Barry puts the current concentration of sharks in Newcastle purely down to natural variability. Sharks go where the food goes – if there are more sharks in one area at one point in time, it means there will be less in others.
And while we’re in the mood for debunking myths, here’s another one: dolphins are just as much a food source for sharks as are any other species of their size. While it is uncommon for us to observe – and the images were undeniably distressing – sharks are well-known to attack dolphins. Unfortunately, what Flipper taught us was wrong.
More than anything, Barry says that this is a positive advertisement for the health of marine ecosystems in Australia. That there is a large enough food source to sustain shark populations is a good thing, and should be celebrated.
But of course, it is important for beachgoers to take advice from authorities when entering the water. While this is a natural spectacle that should be enjoyed, it is advisable to do so from a distance – and on land. In time it will run its course, and we can all return to the water.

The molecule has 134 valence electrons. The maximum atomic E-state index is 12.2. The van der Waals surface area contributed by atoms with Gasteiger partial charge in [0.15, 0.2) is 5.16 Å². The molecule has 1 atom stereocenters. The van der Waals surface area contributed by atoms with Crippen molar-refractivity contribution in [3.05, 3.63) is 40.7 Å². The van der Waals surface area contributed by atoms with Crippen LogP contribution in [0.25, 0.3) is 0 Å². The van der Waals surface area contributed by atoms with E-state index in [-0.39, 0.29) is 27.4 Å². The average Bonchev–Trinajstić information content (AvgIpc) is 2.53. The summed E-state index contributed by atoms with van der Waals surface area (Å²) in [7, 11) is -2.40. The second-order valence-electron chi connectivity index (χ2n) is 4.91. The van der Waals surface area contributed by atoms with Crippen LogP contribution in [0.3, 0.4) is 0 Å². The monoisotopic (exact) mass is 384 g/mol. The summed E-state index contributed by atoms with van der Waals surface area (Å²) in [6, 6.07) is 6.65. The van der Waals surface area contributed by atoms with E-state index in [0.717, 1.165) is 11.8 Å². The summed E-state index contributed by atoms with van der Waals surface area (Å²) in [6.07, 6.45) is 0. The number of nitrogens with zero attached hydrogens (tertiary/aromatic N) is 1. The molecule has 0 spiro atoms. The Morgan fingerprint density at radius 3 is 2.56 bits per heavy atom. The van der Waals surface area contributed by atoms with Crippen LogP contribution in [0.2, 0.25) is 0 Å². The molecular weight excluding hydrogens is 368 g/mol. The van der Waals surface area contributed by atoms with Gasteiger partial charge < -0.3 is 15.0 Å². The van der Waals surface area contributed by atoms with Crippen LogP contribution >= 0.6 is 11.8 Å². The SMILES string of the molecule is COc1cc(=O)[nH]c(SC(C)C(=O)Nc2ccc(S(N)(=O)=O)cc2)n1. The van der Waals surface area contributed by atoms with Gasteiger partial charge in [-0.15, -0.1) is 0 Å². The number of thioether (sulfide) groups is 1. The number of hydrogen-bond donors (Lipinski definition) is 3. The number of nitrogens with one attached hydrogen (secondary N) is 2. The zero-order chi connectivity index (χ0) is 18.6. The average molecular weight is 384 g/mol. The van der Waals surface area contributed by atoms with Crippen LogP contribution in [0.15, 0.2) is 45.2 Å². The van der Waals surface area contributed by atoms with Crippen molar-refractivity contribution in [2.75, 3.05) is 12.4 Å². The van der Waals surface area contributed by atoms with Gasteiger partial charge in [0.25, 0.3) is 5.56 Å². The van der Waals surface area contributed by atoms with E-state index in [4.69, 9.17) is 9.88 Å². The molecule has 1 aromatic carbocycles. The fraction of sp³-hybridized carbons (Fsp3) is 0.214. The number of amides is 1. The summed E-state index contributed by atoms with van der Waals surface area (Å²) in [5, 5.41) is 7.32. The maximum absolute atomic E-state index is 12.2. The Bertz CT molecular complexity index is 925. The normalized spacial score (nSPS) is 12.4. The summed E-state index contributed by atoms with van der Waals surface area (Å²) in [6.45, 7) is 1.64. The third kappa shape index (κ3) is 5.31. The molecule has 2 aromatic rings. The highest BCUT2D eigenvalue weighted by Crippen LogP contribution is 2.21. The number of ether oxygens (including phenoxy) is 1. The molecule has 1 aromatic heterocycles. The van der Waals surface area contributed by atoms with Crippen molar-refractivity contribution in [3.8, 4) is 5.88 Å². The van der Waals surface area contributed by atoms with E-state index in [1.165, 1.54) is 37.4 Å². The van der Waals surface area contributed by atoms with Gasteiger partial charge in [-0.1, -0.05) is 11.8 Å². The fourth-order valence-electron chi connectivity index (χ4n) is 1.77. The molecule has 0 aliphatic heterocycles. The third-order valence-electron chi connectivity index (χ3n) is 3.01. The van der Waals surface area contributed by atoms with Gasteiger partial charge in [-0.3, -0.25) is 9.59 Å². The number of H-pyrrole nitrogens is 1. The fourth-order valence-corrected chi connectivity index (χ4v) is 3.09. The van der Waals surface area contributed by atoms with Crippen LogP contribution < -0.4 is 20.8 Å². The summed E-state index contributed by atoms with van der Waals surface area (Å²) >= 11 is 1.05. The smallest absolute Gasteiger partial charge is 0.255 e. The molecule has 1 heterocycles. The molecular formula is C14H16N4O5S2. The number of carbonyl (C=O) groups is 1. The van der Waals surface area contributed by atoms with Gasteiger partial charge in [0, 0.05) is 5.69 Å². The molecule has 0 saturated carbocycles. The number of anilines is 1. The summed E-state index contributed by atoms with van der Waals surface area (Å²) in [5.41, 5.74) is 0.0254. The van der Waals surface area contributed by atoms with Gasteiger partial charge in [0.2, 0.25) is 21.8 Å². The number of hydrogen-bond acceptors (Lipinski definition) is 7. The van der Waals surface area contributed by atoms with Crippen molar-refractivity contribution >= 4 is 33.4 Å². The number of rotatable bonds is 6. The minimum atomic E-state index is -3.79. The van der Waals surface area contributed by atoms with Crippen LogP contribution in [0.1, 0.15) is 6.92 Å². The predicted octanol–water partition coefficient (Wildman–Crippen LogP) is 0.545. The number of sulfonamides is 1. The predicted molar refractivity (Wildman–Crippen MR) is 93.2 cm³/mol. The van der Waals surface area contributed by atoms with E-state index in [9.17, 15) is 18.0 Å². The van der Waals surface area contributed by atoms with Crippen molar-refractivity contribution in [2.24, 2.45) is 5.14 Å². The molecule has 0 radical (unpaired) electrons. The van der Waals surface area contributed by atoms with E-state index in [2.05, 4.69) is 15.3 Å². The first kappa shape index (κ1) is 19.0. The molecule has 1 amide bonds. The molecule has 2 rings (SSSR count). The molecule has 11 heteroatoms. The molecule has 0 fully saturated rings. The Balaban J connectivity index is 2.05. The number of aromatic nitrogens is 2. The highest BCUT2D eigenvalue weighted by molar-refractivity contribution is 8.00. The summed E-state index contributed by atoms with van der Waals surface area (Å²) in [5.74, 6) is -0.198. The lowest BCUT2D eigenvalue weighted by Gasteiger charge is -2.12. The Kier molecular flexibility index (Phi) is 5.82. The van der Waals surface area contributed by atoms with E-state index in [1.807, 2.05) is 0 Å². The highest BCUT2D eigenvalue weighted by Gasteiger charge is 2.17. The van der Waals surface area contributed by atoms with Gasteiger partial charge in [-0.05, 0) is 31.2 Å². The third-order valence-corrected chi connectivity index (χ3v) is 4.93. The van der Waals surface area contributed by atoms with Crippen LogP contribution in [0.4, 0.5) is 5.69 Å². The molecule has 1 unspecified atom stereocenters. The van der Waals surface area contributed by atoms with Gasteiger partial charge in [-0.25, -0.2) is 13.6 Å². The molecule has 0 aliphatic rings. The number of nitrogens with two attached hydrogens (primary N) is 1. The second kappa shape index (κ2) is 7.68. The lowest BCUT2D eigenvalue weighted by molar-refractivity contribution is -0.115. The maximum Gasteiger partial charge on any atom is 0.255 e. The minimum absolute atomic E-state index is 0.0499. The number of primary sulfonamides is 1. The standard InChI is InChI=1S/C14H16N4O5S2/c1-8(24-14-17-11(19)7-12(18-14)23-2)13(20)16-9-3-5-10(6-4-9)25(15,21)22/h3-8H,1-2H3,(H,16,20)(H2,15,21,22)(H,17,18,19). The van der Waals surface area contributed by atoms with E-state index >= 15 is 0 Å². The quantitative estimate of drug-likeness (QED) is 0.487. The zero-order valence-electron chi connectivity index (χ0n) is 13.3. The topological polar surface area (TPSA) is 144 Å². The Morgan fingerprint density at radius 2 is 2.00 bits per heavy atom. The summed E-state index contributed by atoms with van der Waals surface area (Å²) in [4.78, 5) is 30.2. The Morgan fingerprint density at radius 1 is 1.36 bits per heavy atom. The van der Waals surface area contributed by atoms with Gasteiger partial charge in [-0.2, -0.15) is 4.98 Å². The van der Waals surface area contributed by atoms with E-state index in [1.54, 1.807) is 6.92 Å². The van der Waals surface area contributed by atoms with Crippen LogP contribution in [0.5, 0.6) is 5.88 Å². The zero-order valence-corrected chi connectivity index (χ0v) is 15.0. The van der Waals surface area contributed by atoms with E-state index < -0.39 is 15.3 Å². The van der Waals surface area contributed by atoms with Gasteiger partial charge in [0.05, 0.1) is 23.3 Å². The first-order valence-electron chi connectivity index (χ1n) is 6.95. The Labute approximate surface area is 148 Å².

White shark fast facts:
- A common mistake people make is calling these awesome creatures, ‘Great White Sharks’, it’s actually just ‘White shark’ (Carcharodon carcharias). But we still think they’re still pretty great.
- Sharks play a vital ecosystem role as top predators. Declines in top predators can cascade through the food web, seeing some species groups increase while eliminating others.
- We have one of the most comprehensive White shark research programs in the world, with over 250 tagged White sharks in Australian waters. Check out a few shark tracks on our website.
- Our tagging program provides us with a good idea of migration patterns – we know for example that there is an East and a Southwest population.
- Our research on White sharks is a collaborative project funded under the Australian Government’s National Environmental Research Program.
- We tag these beauties in a very humane way – in a sling, in the water:
Welcome to the first in a four part series on the digestive system.
You might know it as the alimentary canal, or maybe just ‘the food tube’. Whatever you like to call it, it can be easy to ignore the digestive system and all of its complexities – that is, until something goes wrong with it. So why not be ahead of the game and learn a little more about our insides?
Basically, the digestive system is a tube with two ends. Food, rich in nutrients, enters one end of the tube, whereupon our body works hard to extract all it can. After some days, the ‘food’ exits the other end of the tube, largely devoid of its nutrient content.